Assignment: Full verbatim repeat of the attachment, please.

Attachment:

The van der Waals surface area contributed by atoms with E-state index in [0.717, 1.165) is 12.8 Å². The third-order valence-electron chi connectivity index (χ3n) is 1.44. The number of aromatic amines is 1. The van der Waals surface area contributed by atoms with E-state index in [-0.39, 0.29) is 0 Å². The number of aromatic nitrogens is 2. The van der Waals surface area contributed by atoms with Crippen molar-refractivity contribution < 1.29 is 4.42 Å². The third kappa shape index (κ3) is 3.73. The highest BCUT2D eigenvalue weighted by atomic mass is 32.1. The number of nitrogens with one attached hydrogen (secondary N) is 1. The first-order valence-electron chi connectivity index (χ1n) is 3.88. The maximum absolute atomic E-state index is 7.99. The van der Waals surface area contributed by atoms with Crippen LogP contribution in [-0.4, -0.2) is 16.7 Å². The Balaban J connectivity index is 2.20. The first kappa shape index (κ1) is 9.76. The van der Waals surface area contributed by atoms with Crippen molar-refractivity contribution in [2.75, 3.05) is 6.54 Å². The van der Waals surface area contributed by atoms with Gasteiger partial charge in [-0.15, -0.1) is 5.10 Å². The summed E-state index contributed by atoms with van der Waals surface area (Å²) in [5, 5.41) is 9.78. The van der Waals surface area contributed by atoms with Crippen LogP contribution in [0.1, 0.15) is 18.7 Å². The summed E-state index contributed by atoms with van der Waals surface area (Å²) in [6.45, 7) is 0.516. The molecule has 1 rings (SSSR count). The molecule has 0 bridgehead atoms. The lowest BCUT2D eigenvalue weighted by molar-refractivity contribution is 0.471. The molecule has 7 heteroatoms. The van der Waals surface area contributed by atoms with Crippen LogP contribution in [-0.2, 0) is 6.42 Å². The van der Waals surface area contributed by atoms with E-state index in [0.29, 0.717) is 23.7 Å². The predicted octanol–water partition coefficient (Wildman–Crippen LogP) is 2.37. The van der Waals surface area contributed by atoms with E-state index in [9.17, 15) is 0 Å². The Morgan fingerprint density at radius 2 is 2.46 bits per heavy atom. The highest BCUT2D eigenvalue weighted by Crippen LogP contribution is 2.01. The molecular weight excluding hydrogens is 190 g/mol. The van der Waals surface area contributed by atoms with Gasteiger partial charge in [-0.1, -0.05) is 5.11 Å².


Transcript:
The van der Waals surface area contributed by atoms with E-state index in [0.717, 1.165) is 12.8 Å². The third-order valence-electron chi connectivity index (χ3n) is 1.44. The number of aromatic amines is 1. The van der Waals surface area contributed by atoms with E-state index in [-0.39, 0.29) is 0 Å². The number of aromatic nitrogens is 2. The van der Waals surface area contributed by atoms with Crippen molar-refractivity contribution < 1.29 is 4.42 Å². The third kappa shape index (κ3) is 3.73. The highest BCUT2D eigenvalue weighted by atomic mass is 32.1. The number of nitrogens with one attached hydrogen (secondary N) is 1. The first-order valence-electron chi connectivity index (χ1n) is 3.88. The maximum absolute atomic E-state index is 7.99. The van der Waals surface area contributed by atoms with Crippen LogP contribution in [-0.4, -0.2) is 16.7 Å². The Balaban J connectivity index is 2.20. The first kappa shape index (κ1) is 9.76. The van der Waals surface area contributed by atoms with Crippen molar-refractivity contribution in [2.75, 3.05) is 6.54 Å². The van der Waals surface area contributed by atoms with Gasteiger partial charge in [-0.15, -0.1) is 5.10 Å². The summed E-state index contributed by atoms with van der Waals surface area (Å²) in [5, 5.41) is 9.78. The van der Waals surface area contributed by atoms with Crippen LogP contribution in [0.1, 0.15) is 18.7 Å². The summed E-state index contributed by atoms with van der Waals surface area (Å²) in [6.45, 7) is 0.516. The molecule has 1 rings (SSSR count). The molecule has 0 bridgehead atoms. The lowest BCUT2D eigenvalue weighted by molar-refractivity contribution is 0.471. The molecule has 7 heteroatoms. The van der Waals surface area contributed by atoms with Crippen LogP contribution in [-0.2, 0) is 6.42 Å². The van der Waals surface area contributed by atoms with E-state index in [0.29, 0.717) is 23.7 Å². The predicted octanol–water partition coefficient (Wildman–Crippen LogP) is 2.37. The van der Waals surface area contributed by atoms with E-state index in [9.17, 15) is 0 Å². The Morgan fingerprint density at radius 2 is 2.46 bits per heavy atom. The highest BCUT2D eigenvalue weighted by Crippen LogP contribution is 2.01. The molecular weight excluding hydrogens is 190 g/mol. The van der Waals surface area contributed by atoms with Gasteiger partial charge in [-0.1, -0.05) is 5.11 Å².